Can one space do both art on the walls AND food on the table well? Sounds like a tall order to me.
I picture artists as slightly emaciated beings willing to sublimate their poverty and hunger in order to paint a table of food rather than eat it. On the other hand, I picture purist food obsessives as willing to crouch on a stool or stand in line at a food truck in a dank, fumes-filled parking lot, if the food is sufficiently legend.
Shall the twain ever meet? Indeed they do, at Wu Li Xiang (Art Salon Restaurant) in Shanghai's old French Concession. Judging by the number of awards jostling with paintings for space on the walls (as per photo below), I suspect I won't be the first person to tell you this. (If interested, read this detailed review in Best Food in China and a pithy one in shanghai.unlike, for example.)
Besides their uber high-backed dining chairs, I enjoyed these geometric canvases more expected in a hip Korean bar -- twas an eye catching departure from the usual maroons and mustards of Chinois chic.
But I enjoy even more art of the edible kind, and so stopped paying attention to the paintings the minute the food arrived, served up by the owners(?), a couple of muscly t-shirted ponytailed dudes who could probably get away with their own Shanghai Ink TV franchise. Perhaps I really need to rethink my artsy crowd stereotypes.
And now to the food! In Shanghai it's usual to start a meal with a few small plates of room-temperature appetizers before getting to the hot mains. But each plate's smallness is deceptive. The little cubes of ground up salted egg yolk sitting atop a sweet-savoury green bean paste were a diabolical combination -- so rich it took only 1 or 2 mouthfuls to satisfy. For balance, we tucked into a bowl of chopped up soft and silken tofu, laced with tiny dried shrimp to prevent things from getting too bland.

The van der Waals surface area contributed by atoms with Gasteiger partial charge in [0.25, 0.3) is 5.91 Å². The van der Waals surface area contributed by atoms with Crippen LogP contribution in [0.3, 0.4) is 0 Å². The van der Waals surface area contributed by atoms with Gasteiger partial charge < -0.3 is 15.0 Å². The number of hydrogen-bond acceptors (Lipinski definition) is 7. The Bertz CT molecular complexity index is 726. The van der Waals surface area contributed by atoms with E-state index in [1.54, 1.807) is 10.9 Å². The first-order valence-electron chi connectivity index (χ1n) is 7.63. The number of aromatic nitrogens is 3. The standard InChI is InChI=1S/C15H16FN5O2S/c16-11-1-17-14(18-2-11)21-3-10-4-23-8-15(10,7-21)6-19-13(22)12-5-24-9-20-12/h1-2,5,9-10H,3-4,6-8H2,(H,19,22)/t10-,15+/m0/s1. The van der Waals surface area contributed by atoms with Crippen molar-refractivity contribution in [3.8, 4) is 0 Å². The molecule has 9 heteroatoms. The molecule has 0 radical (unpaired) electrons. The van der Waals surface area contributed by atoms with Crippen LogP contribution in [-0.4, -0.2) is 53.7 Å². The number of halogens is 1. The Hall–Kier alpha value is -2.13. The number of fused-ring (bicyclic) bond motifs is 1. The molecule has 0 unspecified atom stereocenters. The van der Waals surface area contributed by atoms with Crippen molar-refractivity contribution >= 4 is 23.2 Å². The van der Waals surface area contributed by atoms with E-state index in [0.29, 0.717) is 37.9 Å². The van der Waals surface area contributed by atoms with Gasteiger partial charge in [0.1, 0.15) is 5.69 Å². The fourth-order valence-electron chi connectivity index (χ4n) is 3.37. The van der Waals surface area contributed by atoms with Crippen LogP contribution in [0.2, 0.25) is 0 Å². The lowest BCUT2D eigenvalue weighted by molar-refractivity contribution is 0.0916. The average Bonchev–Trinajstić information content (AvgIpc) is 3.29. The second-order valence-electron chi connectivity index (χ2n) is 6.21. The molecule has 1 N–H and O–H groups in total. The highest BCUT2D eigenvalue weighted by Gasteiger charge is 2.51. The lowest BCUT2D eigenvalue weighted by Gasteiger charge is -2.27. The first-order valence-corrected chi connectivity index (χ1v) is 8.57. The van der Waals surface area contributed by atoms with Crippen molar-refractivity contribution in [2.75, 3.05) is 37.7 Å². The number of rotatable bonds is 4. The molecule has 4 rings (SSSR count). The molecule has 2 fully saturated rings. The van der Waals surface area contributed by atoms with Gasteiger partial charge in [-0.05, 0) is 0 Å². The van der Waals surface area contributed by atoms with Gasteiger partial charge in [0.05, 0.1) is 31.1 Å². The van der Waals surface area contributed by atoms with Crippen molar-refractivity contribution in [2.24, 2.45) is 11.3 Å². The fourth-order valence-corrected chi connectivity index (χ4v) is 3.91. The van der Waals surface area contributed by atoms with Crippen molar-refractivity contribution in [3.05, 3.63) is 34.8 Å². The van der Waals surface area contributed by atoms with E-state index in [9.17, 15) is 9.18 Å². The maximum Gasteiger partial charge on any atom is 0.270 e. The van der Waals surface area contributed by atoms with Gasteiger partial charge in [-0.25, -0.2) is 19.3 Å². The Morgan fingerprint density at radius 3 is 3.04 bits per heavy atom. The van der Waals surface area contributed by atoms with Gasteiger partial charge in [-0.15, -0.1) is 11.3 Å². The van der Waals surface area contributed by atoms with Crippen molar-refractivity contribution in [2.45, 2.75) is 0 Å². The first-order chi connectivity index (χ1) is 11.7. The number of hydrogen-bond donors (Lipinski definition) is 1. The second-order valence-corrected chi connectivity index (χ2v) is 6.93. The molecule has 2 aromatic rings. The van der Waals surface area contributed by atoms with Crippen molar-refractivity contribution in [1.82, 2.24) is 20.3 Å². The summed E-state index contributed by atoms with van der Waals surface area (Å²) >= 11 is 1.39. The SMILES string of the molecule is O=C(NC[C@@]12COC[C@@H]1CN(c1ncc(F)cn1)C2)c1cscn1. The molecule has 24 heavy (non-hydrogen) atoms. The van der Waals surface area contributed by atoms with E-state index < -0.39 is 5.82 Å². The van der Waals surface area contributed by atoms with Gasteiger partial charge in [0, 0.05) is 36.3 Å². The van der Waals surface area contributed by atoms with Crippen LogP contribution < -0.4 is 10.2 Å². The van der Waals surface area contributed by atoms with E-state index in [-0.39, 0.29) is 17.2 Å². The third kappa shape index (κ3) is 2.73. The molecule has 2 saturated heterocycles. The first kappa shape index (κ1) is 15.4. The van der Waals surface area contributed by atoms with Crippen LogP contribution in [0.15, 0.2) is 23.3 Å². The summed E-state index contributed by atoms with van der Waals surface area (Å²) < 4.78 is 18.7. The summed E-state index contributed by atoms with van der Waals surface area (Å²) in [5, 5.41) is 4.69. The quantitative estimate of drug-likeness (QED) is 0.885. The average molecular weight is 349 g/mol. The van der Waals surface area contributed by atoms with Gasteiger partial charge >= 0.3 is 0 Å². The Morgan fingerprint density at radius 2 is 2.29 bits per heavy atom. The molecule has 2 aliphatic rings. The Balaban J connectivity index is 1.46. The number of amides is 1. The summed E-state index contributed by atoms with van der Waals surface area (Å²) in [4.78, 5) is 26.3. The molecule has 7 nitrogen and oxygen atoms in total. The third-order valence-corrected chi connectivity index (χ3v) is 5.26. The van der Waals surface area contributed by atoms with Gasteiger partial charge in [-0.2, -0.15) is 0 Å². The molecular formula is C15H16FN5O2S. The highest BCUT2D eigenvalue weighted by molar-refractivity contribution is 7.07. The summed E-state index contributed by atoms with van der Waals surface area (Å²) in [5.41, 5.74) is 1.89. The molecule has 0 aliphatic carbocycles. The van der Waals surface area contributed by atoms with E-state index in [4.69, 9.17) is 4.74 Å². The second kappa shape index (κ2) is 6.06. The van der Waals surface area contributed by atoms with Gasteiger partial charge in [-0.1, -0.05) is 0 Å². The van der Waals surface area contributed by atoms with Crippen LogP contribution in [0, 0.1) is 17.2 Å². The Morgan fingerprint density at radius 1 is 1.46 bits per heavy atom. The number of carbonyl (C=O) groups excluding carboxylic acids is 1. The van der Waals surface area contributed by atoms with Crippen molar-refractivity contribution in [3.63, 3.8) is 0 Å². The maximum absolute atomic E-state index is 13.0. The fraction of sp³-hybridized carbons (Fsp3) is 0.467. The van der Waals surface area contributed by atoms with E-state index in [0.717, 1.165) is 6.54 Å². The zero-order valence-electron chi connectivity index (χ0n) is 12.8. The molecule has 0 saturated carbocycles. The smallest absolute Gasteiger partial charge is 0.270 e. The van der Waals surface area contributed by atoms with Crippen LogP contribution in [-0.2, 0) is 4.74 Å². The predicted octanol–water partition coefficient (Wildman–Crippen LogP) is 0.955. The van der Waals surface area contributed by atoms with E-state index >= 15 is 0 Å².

Another great balancing act between delicate tints and bold brush strokes of flavour: River shrimp -- sweeter than their briny ocean cousins -- sauteed with ginko nuts; and tender duck slivers stewed in sticky sweet and salty sauce.
But the bold and the beautiful won out by the time we got to the main dishes. This braised whole yellow croaker, native to the waters around Shanghai, had wonderfully sweet and soft flesh but its many intricate bones require a surgical touch with one's chopsticks.
And finally, an imperial rendition of a bolognese sauce, made of crab meat, crab roe and salted egg. So rich it could bail out Greece. Amazing on steamed plain white rice. Bet it would be heaven on earth, mixed onto a bowl of blanched Japanese somen.
I'm not much of a wine expert, but I reckon the best (or at least most interesting) wine at Wu Li Xiang is their homemade huang jiu (yellow wine), made from fermented glutinous rice. (The Foochows make a red version of this rice wine, which I learnt how to make from my mother and grandmother earlier this year.)
Wu Li Xiang's huang jiu was smoky and much much much mellower and more flavourful than the shots of bai jiu Babs and I downed with newly found family in Guangdong. The best way to drink this is to have it warmed up, then sipped with food on a chilly evening.
On that note, a toast to Mum and Dad who hosted dinner, and our Shanghai host Nicholas for recommending the restaurant. And to the muscly mustachioed crew of Wu Li Xiang, for such a masterful exhibition of my favourite art genre.
Wu Li Xiang (Art Salon Restaurant)
Nanchang Lu 164
Between Yandang Lu and Sinan Lu
+86 21 5306 5462 (Reservations recommended)